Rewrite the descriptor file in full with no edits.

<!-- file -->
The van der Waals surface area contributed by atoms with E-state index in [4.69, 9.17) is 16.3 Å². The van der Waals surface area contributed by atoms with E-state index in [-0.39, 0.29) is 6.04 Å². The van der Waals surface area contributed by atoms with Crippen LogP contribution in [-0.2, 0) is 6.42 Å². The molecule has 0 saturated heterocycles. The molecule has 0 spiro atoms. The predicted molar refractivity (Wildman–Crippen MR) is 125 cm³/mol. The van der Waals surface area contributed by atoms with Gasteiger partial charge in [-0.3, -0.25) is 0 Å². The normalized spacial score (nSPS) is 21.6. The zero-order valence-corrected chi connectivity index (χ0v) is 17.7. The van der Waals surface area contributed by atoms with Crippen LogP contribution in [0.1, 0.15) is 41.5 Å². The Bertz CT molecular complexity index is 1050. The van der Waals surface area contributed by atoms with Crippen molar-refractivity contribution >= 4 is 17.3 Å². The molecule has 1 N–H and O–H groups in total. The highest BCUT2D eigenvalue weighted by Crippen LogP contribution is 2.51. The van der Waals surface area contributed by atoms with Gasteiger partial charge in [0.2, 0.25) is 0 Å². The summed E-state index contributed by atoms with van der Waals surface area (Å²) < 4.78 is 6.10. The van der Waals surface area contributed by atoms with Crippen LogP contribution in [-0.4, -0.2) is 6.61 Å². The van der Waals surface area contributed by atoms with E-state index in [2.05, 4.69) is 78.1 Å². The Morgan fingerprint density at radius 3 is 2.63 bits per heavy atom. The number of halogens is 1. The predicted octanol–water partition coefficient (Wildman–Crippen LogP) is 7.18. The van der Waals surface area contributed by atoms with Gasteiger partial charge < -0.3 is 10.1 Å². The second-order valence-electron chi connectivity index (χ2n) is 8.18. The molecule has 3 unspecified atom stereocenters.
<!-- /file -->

The van der Waals surface area contributed by atoms with E-state index in [4.69, 9.17) is 16.3 Å². The van der Waals surface area contributed by atoms with E-state index in [-0.39, 0.29) is 6.04 Å². The van der Waals surface area contributed by atoms with Crippen LogP contribution in [-0.2, 0) is 6.42 Å². The molecule has 0 saturated heterocycles. The molecule has 0 spiro atoms. The predicted molar refractivity (Wildman–Crippen MR) is 125 cm³/mol. The van der Waals surface area contributed by atoms with Gasteiger partial charge in [-0.3, -0.25) is 0 Å². The normalized spacial score (nSPS) is 21.6. The zero-order valence-corrected chi connectivity index (χ0v) is 17.7. The van der Waals surface area contributed by atoms with Crippen LogP contribution in [0.1, 0.15) is 41.5 Å². The Bertz CT molecular complexity index is 1050. The van der Waals surface area contributed by atoms with Crippen molar-refractivity contribution >= 4 is 17.3 Å². The molecule has 1 N–H and O–H groups in total. The highest BCUT2D eigenvalue weighted by Crippen LogP contribution is 2.51. The van der Waals surface area contributed by atoms with Gasteiger partial charge in [0.2, 0.25) is 0 Å². The summed E-state index contributed by atoms with van der Waals surface area (Å²) < 4.78 is 6.10. The van der Waals surface area contributed by atoms with Crippen LogP contribution in [-0.4, -0.2) is 6.61 Å². The van der Waals surface area contributed by atoms with E-state index in [2.05, 4.69) is 78.1 Å². The Morgan fingerprint density at radius 3 is 2.63 bits per heavy atom. The number of halogens is 1. The predicted octanol–water partition coefficient (Wildman–Crippen LogP) is 7.18. The van der Waals surface area contributed by atoms with Gasteiger partial charge < -0.3 is 10.1 Å². The second-order valence-electron chi connectivity index (χ2n) is 8.18. The molecule has 3 unspecified atom stereocenters.